Xanax Addiction Increases

We are seeing a huge increase in the number of people struggling with Xanax addiction. Why is this benzodiazepine becoming more and more popular these days? Part of the reason may be the increase in availability. In the same way, perhaps it has something to do with the rise of generalized anxiety disorders among Americans today between the ages of 16 to 60. When it comes to adolescents, the recreational use of Xanax can be seen in party scenes all across the country. Some could argue that this is partly due to Xanax abuse being popularized in moves, music, and hip-hop culture. Also known by the slang terms “bars”, “Xannies”, or “benzos”, many well-known lyrics and club mixes refer to Xanax as a hip social intoxicant.

Whichever the case for reasoning may be, Xanax addiction is rising in various demographics. Addiction to Xanax can be quite a serious issue. Not only are the immediate side-effects dangerous, long-term consequences from this drug abuse can negatively impact a person’s life. Withdrawals from Xanax can cause life-threatening effects, including seizures. People addicted to Xanax are also much more likely to suffer from the abuse of alcohol or drug addiction. Xanax addiction can lead to abuse of other prescription medications (opiates, pills, fentanyl) and illegal drugs such as heroin.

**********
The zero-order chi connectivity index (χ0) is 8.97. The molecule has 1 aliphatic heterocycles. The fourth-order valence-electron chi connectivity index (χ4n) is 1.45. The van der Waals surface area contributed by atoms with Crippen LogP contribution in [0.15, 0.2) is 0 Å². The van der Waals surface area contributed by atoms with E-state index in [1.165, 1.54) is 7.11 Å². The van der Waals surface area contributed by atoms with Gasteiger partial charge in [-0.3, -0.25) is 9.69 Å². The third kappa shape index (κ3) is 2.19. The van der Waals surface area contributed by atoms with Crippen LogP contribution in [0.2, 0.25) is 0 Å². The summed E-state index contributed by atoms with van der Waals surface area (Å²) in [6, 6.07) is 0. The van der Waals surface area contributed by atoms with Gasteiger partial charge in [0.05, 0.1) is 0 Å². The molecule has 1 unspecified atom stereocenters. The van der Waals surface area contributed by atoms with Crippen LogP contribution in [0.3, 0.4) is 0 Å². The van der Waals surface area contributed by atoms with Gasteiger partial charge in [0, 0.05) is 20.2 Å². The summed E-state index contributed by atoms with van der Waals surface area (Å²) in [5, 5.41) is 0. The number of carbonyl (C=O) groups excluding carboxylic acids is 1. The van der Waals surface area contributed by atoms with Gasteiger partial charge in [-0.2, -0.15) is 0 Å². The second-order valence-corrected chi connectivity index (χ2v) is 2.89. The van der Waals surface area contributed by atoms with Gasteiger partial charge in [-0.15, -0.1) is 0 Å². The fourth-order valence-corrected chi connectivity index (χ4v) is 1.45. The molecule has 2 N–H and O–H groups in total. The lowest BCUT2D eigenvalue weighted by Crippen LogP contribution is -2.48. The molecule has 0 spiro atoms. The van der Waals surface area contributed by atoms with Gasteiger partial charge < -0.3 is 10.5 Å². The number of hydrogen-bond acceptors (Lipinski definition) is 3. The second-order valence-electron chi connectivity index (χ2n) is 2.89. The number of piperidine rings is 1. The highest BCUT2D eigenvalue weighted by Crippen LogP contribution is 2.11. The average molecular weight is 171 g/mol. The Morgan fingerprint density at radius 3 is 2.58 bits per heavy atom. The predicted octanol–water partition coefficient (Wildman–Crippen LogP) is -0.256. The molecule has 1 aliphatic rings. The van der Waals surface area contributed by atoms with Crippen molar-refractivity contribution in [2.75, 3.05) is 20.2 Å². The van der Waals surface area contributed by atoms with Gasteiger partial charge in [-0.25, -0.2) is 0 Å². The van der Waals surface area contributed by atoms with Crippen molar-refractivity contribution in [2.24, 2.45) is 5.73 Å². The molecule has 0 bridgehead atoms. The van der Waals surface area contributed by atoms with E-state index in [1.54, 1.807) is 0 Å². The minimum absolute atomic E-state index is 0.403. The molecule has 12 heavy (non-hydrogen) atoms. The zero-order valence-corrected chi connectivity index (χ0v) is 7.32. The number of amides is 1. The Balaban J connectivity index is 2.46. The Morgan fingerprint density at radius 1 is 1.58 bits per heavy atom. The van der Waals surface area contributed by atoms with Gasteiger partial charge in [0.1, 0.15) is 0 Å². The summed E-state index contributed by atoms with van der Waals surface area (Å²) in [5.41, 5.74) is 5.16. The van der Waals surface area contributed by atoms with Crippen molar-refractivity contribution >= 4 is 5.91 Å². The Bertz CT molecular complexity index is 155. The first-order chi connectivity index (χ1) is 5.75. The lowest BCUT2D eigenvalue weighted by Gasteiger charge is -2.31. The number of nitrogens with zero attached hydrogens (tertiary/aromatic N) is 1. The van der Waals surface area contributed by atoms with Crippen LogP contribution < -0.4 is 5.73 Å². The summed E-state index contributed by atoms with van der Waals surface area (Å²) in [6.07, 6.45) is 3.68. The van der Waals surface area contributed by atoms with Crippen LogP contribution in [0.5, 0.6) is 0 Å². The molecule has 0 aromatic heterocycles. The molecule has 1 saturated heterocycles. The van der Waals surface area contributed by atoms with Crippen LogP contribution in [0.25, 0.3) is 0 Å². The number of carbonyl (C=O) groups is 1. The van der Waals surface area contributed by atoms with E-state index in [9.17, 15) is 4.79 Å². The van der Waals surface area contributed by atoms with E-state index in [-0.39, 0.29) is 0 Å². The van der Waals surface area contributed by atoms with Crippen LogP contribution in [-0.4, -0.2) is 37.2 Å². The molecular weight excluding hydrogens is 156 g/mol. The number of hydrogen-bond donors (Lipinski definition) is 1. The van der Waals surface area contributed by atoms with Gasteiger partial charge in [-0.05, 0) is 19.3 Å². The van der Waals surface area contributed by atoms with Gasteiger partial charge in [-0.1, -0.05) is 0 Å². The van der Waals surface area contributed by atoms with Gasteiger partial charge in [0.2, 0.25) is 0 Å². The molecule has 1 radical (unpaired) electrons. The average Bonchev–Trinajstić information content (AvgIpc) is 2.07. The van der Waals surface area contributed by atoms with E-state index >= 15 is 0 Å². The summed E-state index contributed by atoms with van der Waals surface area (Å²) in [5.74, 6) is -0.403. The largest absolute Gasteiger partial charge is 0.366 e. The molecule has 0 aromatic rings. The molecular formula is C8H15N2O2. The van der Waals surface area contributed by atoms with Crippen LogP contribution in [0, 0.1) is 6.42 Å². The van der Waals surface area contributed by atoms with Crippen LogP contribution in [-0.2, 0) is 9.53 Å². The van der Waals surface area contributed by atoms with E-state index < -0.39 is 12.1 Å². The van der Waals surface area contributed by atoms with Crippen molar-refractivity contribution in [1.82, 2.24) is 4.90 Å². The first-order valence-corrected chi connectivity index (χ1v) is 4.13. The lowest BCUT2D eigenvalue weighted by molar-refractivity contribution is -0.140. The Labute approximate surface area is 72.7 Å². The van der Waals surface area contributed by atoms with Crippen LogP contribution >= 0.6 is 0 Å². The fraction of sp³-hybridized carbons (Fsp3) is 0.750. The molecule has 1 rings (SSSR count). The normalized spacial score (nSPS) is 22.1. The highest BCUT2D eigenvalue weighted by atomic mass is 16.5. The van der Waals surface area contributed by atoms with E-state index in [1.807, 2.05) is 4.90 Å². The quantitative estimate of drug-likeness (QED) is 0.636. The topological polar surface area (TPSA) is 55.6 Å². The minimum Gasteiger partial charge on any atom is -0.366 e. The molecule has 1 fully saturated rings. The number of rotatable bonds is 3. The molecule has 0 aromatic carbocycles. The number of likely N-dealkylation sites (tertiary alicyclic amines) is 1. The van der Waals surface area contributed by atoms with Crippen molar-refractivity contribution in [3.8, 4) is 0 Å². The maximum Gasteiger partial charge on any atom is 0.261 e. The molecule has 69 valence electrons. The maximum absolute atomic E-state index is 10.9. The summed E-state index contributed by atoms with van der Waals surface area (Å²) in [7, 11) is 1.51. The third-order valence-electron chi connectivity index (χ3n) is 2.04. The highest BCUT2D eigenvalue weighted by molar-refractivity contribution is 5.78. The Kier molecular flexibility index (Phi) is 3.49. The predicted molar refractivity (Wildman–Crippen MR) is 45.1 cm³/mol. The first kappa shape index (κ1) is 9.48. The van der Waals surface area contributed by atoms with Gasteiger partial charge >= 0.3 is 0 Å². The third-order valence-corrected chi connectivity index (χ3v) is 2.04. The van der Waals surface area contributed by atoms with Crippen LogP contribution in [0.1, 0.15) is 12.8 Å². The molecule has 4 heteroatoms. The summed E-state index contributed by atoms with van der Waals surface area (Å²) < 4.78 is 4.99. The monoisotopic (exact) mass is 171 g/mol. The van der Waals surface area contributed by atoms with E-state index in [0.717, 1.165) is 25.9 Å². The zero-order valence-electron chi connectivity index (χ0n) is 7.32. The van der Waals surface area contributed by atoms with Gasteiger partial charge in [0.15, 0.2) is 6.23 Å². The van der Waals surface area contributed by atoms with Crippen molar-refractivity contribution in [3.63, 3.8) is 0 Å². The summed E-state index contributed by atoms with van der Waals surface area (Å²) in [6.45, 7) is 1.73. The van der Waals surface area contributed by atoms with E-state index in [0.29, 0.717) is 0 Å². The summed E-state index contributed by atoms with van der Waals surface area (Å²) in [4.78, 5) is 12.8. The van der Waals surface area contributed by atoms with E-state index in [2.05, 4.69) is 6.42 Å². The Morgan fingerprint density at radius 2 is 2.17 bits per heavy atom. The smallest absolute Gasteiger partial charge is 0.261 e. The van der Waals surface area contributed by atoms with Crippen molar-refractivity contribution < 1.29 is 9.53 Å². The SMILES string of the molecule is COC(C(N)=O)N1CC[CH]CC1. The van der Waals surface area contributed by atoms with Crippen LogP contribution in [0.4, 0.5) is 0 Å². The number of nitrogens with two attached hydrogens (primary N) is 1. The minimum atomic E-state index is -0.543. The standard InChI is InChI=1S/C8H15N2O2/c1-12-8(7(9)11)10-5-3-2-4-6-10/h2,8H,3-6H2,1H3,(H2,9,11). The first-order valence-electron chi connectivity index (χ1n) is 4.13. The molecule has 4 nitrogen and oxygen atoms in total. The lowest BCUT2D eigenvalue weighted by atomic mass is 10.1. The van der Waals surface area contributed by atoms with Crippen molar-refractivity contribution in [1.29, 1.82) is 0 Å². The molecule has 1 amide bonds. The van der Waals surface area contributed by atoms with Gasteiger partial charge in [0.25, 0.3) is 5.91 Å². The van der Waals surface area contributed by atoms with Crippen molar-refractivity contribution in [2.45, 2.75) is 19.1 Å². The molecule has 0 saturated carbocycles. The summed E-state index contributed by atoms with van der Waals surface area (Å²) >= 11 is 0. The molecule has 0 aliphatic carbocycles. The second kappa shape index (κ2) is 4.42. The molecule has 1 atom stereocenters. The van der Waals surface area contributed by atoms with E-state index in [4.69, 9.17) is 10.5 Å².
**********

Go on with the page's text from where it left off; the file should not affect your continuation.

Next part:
Xanax is the retail name used in reference to the prescription medication, Alprazolam> It is most often used to treat individuals with anxiety disorders, panic attacks, and depression.

How Does Xanax Work?

Xanax is a fast acting benzodiazepine, a class of drugs often used to treat anxiety. Benzodiazepine drugs (also known as “benzos”) enhance the neurotransmitter in the brain known as GABA (Gamma Amino Butyric Acid). GABA is the primary neurotransmitter that inhibits emotional reaction, memory, coordination, and consciousness. Benzo medications work properly for people with overactive neurotransmitter release by slowing things down. Therefore, it provides a sense of calm and well being. These drugs are designed for giving the individual a comforting effect, particularly for those with major anxiety disorders. However, the misuse of Xanax causes individuals with normal brain function to feel a sense of potentially leaving their body. It also inhibits worry, social tension, and overall fear. Hence, when taken in large doses, it gives them a feeling of euphoria. 

While Xanax can have a calming effect that is more desirable to its users, it also gives off negative feelings of intoxication. It inhibits memory and slows the central nervous system. Therefore, it causes physically apparent intoxication, including decreased cognitive functions and slurred speech.

Developing Xanax Addiction

How does Xanax addiction develop?